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New research has demonstrated how the nano-architecture of a silkworm’s fiber causes “Anderson localization of light,” a discovery that could lead to various innovations and a better understanding of light transport and heat transfer.

The discovery also could help create synthetic materials and structures that realize the phenomenon, named after Nobel laureate Philip Anderson, whose theory describes how electrons can be brought to a complete halt in materials due to their “scattering and defects.” The new findings relate not to electrons, but to light transport.

Researchers demonstrated how the nano-architecture of the silk fibers is capable of light “confinement,” a trait that could provide a range of technological applications including innovations that harness light for new types of medical therapies and biosensing. This light-confinement effect in biological and natural tissue, which was unexpected, is made possible by the Anderson localization of light, said Young Kim, an associate professor in Purdue University’s Weldon School of Biomedical Engineering.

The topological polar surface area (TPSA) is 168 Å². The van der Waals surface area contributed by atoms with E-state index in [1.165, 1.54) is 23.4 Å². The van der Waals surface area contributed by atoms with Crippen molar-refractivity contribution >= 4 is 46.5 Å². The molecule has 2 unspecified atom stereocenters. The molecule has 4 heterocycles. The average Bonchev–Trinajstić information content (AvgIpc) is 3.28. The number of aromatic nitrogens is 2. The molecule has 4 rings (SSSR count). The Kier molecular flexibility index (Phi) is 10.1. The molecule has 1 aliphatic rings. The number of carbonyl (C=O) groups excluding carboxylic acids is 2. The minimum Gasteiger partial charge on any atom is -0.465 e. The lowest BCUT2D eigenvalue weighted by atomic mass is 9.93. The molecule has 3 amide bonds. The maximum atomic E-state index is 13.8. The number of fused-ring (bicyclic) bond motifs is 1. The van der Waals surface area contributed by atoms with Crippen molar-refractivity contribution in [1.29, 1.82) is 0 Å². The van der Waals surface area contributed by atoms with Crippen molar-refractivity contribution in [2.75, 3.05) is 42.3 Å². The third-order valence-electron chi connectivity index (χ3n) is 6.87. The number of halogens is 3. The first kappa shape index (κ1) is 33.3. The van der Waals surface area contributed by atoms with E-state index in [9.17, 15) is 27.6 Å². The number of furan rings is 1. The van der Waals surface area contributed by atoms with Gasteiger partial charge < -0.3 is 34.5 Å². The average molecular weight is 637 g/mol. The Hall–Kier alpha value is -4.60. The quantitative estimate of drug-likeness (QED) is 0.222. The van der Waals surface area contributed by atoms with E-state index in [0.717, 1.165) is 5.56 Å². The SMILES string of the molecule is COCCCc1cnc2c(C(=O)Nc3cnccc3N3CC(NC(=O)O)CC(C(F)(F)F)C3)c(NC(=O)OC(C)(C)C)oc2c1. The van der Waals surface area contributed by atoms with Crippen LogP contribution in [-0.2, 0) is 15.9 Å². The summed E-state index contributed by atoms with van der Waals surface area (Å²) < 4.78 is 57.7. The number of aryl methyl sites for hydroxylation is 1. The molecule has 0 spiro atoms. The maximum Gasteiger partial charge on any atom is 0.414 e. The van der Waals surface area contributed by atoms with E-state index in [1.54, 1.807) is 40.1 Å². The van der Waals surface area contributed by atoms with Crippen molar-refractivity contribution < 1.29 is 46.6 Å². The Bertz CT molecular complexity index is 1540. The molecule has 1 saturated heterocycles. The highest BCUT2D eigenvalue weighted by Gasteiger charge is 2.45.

The new findings suggest silk fibers may represent “natural metamaterials” and “natural metastructures,” Kim said.  (A YouTube video is available at https://youtu.be/RtgNdibMAhw)

Particularly spider silk.  To read more and view the video, click here.

Category: Science